Maryland shut out in Battle for the DMV

Goalkeeper Niklas Neumann dove hard to his left and parried a hard hit shot. The Maryland goalie tried to rush to his feet again, aware that the ball had fallen to Virginia winger Nathaniel Crofts on the edge of the box. But he was too late. Crofts lashed a deflected shot that rippled the back of the net. 

Crofts’ strike was the first of two Virginia goals in the space of 135 seconds — the only two in what was otherwise a tight contest. 

Though Maryland dominated possession, the two-goal deficit proved to be too much to overcome, and the Terps fell 2-0 to Virginia at Audi Field. 

“We didn’t match their intensity or their quality, particularly in the first 15-20 minutes of the game,” coach Sasho Cirovski said. “That was the most disappointing part of the evening.” 

In the second installment of Maryland and Virginia’s Audie Field slate, the Terps failed to keep up with the ‘Hoos for the opening 20 minutes. Two goals in quick succession around the 20 minute mark effectively ended the game before Maryland good get in it. And although Maryland showed some promise in the second half, they weren’t clinical enough to get back into the contest. 

Virginia started the game on the front foot. With a fluid 3-4-3 formation, the ‘Hoos pushed numbers forward in attack. And they nearly got on the scoresheet early, with goalie Niklas Neumann making an acrobatic save to keep the game level. 

But the ‘Hoos pressure soon yielded results. Neumann made another athletic save but was helpless as Natanaiel Crofts blasted a shot past him in the 20th minute to open the scoring. And they struck again three minutes later. Virginia’s high press forced an errant pass from Ben DiRosa. Crofts picked up the loose ball and fed Daryl Dike for a wonderful curled effort into the top corner.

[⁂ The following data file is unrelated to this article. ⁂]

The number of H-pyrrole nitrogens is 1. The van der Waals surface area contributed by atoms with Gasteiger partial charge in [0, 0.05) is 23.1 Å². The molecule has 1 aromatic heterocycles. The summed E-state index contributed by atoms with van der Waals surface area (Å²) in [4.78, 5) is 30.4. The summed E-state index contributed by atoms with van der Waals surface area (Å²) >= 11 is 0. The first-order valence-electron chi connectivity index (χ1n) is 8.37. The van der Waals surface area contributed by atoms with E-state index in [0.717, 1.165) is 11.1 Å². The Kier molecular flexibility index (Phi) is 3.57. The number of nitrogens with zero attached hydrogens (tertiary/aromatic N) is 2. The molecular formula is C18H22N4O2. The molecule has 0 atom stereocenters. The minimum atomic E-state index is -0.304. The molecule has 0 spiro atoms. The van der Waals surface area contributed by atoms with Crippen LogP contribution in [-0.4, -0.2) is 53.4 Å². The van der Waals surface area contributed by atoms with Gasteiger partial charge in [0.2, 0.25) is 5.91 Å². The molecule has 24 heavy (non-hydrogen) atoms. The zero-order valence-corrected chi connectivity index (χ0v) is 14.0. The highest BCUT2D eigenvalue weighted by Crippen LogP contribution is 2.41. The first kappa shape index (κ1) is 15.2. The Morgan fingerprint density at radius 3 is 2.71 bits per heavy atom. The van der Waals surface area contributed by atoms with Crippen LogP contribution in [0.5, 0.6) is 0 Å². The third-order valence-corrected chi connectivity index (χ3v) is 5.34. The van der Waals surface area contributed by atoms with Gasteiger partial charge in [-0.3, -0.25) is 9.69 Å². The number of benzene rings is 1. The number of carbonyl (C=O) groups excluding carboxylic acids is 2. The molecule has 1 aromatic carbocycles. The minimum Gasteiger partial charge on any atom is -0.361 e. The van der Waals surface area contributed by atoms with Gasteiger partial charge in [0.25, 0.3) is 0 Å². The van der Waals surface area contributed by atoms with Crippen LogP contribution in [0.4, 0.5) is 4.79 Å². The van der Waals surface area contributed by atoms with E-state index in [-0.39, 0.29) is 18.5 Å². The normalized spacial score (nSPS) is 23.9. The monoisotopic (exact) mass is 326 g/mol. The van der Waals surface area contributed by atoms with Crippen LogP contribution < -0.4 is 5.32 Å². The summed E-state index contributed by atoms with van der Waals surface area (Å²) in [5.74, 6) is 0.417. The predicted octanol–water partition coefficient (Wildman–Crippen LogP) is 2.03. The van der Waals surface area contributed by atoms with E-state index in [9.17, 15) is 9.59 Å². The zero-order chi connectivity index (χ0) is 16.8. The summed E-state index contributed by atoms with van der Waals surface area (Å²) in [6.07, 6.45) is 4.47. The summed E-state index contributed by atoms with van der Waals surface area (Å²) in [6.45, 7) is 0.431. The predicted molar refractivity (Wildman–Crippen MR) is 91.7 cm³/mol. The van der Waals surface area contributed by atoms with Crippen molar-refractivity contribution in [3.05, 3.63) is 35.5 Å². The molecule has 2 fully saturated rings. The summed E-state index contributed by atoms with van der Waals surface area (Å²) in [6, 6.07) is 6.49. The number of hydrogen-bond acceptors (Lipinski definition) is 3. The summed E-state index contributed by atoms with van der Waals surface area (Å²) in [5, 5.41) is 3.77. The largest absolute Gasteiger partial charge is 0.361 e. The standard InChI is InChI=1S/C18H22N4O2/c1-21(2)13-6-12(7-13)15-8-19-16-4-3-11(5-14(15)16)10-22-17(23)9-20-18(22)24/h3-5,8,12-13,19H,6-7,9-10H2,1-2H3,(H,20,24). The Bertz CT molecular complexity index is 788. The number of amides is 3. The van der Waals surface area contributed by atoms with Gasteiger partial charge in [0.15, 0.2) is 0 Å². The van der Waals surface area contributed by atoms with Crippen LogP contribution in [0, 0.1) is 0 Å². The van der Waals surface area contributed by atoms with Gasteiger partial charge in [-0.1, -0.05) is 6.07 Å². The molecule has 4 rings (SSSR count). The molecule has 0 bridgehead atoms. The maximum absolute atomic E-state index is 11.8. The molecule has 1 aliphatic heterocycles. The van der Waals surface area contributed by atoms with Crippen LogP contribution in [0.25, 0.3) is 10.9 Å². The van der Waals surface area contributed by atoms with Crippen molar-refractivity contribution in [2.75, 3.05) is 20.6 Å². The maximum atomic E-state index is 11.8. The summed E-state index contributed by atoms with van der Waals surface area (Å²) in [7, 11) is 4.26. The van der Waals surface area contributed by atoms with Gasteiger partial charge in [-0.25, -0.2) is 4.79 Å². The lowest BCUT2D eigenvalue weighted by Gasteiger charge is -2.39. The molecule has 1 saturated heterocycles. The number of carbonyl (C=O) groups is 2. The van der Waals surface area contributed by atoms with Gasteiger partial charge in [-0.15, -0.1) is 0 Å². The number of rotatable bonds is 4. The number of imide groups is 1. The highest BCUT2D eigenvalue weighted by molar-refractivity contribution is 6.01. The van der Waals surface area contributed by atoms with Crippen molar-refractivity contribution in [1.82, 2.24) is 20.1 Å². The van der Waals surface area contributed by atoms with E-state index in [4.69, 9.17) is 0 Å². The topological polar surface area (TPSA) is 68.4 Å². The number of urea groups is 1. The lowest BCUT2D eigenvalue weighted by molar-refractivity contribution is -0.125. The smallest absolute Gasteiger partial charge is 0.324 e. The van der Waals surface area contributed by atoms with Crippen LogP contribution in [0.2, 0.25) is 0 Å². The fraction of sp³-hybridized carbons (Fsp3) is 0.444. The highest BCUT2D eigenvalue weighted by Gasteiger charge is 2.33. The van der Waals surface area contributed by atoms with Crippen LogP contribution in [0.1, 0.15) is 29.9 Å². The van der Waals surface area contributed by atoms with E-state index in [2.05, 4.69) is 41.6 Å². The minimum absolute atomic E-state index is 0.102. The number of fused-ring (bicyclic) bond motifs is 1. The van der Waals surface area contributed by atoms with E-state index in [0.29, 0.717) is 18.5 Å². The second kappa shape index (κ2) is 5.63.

“[Dike] is a good player,” Ben DiRosa said. “They’re a good team and we gotta learn from it.” 

Trailing 2-0, Maryland changed personnel. Winger Brayan Padilla sat along with attacking midfielder Luke Brown. The replacements— Malcom Johnston and Justin Harris— helped the Terps settle into the game a bit more. They put pressure on the Virginia backline, giving Maryland more attacking opportunities in the final third. 

“We definitely had some good spells in there,”striker Eric Matzelevich said. “The connections need to keep coming better: the final ball, final shot. It all needs to be a bit better.” 

Both sides had half chances, but none posed a serious threat to keep the game level. Maryland enjoyed possession in Virginia’s half, with usual center midfielder Eli Crognale serving as a No. 10. But the squad could not find the final pass. Despite sustained Maryland pressure, Virginia maintained a 2-0 lead. 

Cirovski changed formation in the second half to a more attacking 3-5-2 formation pushing wing backs high up the pitch. The three at the back matched up well with Dike, leaving the striker isolated with extra defenders for cover. In response, Virginia also switched things up, shifting to a narrower four and limiting Maryland opportunities. 

And it worked. Maryland poured men forward to get back into the game but seldom broke into the Virginia penalty area. Meanwhile, the ‘Hoos saw out the contest comfortably, breaking up play and leaving Maryland few options other than long passes to lone strikers up front.

“We’re struggling right now with holding on to the ball, with having players in proper support positions,” Cirovski said. “We’re just not penetrating.” 

With their outlets cut off, Maryland failed to get on the scoreboard in the second half. In the so-called battle for the DMV, the Terps were left out of the fight. 

“This team has to learn to become the hunter again,” Cirovski said. “Teams will come in with their A game, every game.”